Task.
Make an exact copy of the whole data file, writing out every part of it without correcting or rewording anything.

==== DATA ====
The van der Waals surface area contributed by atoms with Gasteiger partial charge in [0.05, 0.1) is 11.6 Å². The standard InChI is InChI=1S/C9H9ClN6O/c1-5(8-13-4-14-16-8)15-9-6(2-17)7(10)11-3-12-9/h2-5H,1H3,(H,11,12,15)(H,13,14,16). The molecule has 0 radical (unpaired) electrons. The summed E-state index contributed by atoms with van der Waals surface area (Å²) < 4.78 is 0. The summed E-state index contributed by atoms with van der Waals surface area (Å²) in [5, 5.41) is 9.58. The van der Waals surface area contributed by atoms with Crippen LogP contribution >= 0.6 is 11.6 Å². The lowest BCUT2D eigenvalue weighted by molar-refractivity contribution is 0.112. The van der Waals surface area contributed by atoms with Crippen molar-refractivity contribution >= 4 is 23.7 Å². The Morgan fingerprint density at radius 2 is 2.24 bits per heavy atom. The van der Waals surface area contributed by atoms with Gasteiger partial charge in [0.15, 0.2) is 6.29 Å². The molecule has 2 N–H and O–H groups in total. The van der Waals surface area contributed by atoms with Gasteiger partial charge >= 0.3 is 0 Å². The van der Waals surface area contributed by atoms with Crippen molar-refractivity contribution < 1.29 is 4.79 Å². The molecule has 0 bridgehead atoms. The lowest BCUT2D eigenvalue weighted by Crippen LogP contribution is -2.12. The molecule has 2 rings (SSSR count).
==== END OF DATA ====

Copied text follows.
The van der Waals surface area contributed by atoms with Gasteiger partial charge in [0.05, 0.1) is 11.6 Å². The standard InChI is InChI=1S/C9H9ClN6O/c1-5(8-13-4-14-16-8)15-9-6(2-17)7(10)11-3-12-9/h2-5H,1H3,(H,11,12,15)(H,13,14,16). The molecule has 0 radical (unpaired) electrons. The summed E-state index contributed by atoms with van der Waals surface area (Å²) < 4.78 is 0. The summed E-state index contributed by atoms with van der Waals surface area (Å²) in [5, 5.41) is 9.58. The van der Waals surface area contributed by atoms with Crippen LogP contribution >= 0.6 is 11.6 Å². The lowest BCUT2D eigenvalue weighted by molar-refractivity contribution is 0.112. The van der Waals surface area contributed by atoms with Crippen molar-refractivity contribution >= 4 is 23.7 Å². The Morgan fingerprint density at radius 2 is 2.24 bits per heavy atom. The van der Waals surface area contributed by atoms with Gasteiger partial charge in [0.15, 0.2) is 6.29 Å². The molecule has 2 N–H and O–H groups in total. The van der Waals surface area contributed by atoms with Gasteiger partial charge >= 0.3 is 0 Å². The van der Waals surface area contributed by atoms with Crippen molar-refractivity contribution < 1.29 is 4.79 Å². The molecule has 0 bridgehead atoms. The lowest BCUT2D eigenvalue weighted by Crippen LogP contribution is -2.12. The molecule has 2 rings (SSSR count).